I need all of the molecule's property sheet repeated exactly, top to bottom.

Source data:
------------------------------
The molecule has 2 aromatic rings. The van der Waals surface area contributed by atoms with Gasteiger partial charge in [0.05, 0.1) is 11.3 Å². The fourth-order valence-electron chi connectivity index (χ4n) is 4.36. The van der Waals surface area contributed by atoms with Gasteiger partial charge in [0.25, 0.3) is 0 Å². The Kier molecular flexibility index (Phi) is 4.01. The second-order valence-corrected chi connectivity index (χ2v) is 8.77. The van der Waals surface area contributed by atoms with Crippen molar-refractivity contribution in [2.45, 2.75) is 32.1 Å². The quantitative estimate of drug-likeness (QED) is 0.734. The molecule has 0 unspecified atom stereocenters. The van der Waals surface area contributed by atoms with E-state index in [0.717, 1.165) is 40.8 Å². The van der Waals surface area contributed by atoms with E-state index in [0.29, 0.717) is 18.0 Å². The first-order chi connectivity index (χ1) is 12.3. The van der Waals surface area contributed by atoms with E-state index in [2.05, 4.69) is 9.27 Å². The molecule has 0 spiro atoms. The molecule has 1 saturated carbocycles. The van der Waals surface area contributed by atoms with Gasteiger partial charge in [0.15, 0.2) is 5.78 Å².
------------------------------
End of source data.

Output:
The molecule has 2 aromatic rings. The van der Waals surface area contributed by atoms with Gasteiger partial charge in [0.05, 0.1) is 11.3 Å². The fourth-order valence-electron chi connectivity index (χ4n) is 4.36. The van der Waals surface area contributed by atoms with Gasteiger partial charge in [0.25, 0.3) is 0 Å². The Kier molecular flexibility index (Phi) is 4.01. The second-order valence-corrected chi connectivity index (χ2v) is 8.77. The van der Waals surface area contributed by atoms with Crippen molar-refractivity contribution in [2.45, 2.75) is 32.1 Å². The quantitative estimate of drug-likeness (QED) is 0.734. The molecule has 0 unspecified atom stereocenters. The van der Waals surface area contributed by atoms with E-state index in [0.717, 1.165) is 40.8 Å². The van der Waals surface area contributed by atoms with E-state index in [0.29, 0.717) is 18.0 Å². The first-order chi connectivity index (χ1) is 12.3. The van der Waals surface area contributed by atoms with E-state index in [2.05, 4.69) is 9.27 Å². The molecule has 0 spiro atoms. The molecule has 1 saturated carbocycles. The van der Waals surface area contributed by atoms with Gasteiger partial charge in [0.15, 0.2) is 5.78 Å².